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Trust in higher education is plummeting for good reason

A new Gallup poll shows that the public’s confidence in higher education is at an all-time low. It may be unfortunate that such an important institution’s prestige is declining, but it is by no means surprising.

Gallup found that confidence in education has dropped to 36%. This is a steep drop in confidence, as it was 48% in 2018 and 57% back in 2015. The proportion of people who said they have “very little” confidence in higher education has more than doubled since 2015 to 22%. The reduction was observed in every single demographic polled, but it was especially pronounced among Republicans (down 37 points since 2015), those with no college degree (down 26 points since 2015), and women (down 22 points since 2015).

There are good explanations for this. For starters, inflation-adjusted tuition has risen by 169% since 1980, while college-educated young people’s earnings have only gone up 19%. But this cannot be the whole story.

The Foundation for Individual Rights and Expression points out that institutions are “defined by a distinctive mission that serves to justify the rights and privileges society affords it.” But when an institution abandons its mission, the trust the public has put into it begins to fade.

In the case of the university, its mission, and therefore responsibility, is to pursue truth. Over the past decade, it has wholly abdicated that responsibility.

CEO of FIRE and co-author of Coddling of the American Mind, Greg Lukianoff, explained that “if even a single expert loses their career for having ‘the wrong’ opinion trust in experts plummets. When people see this happen repeatedly in already extremely politically homogenous institutions the destruction of trust is perfectly predictable &, indeed, rational.”

It is from the universities that the severe narrowing of the Overton window, or what is colloquially referred to as cancel culture, originated, where extreme political correctness took hold, where compelled speech in the form of DEI statements became normalized, and where freedom of thought was replaced with conformity of thought. Heterodox professors have been intimidated into leaving, denied employment due to protests, and had their papers retracted. Giving into the demands of angry activists has become the forte of administrators. To see universities descend into the debased institutions they have become, too often beholden to consensus and liberal pieties, is a real issue and likely the root of declining trust. I don’t know why exactly universities went in this direction. But it is clear that they have.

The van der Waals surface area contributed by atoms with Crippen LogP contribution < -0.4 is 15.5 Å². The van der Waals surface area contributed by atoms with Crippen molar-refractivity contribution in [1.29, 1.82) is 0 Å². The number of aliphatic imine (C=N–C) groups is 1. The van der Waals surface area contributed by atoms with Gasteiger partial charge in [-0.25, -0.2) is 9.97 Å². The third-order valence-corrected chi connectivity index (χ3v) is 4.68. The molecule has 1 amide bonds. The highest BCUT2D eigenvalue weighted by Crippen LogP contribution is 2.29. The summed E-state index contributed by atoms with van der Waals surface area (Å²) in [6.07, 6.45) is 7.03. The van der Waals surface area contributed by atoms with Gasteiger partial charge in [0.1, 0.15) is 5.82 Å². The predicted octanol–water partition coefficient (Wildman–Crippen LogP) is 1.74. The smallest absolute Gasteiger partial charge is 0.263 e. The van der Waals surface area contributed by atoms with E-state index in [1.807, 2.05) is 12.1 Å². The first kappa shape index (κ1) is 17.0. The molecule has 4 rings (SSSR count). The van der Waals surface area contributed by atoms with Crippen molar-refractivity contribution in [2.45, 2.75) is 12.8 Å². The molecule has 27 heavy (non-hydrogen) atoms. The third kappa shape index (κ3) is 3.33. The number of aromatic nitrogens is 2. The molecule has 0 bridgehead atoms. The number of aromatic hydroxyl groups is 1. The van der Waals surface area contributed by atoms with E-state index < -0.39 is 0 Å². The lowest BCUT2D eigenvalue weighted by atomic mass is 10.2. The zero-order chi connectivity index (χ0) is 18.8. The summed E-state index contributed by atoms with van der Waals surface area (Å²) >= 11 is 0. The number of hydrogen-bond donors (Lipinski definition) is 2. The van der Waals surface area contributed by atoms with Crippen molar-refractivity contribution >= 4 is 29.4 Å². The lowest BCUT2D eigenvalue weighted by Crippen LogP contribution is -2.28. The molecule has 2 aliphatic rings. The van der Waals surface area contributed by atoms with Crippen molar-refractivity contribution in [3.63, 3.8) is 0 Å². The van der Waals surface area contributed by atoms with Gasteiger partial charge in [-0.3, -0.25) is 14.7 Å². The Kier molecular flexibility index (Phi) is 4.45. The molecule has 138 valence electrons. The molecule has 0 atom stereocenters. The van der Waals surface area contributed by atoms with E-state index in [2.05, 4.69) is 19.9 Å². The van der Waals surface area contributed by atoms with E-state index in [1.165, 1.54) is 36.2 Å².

On one hand, it is a tragedy. The university is a necessary institution with a proud history that has facilitated the vigorous pursuit of truth for hundreds of years. On the other hand, the only way for the actual condition of universities to improve is if they are given reason to engage in introspection. Rapidly falling trust certainly provides an impetus for such introspection.

In the meantime, conservatives ought to remain invested in these institutions as a way of 1) benefiting from their continued influence and 2) working from the inside to change them and, by extension, the broader culture. The odds of this succeeding are long, which is why building alternatives is a good thing — as is working to normalize that not everyone must attend a four-year college.

But at least trying to restore what has been lost in all of our institutions, not just universities, is well worth the fight.

Continue Reading at The Washington Examiner.

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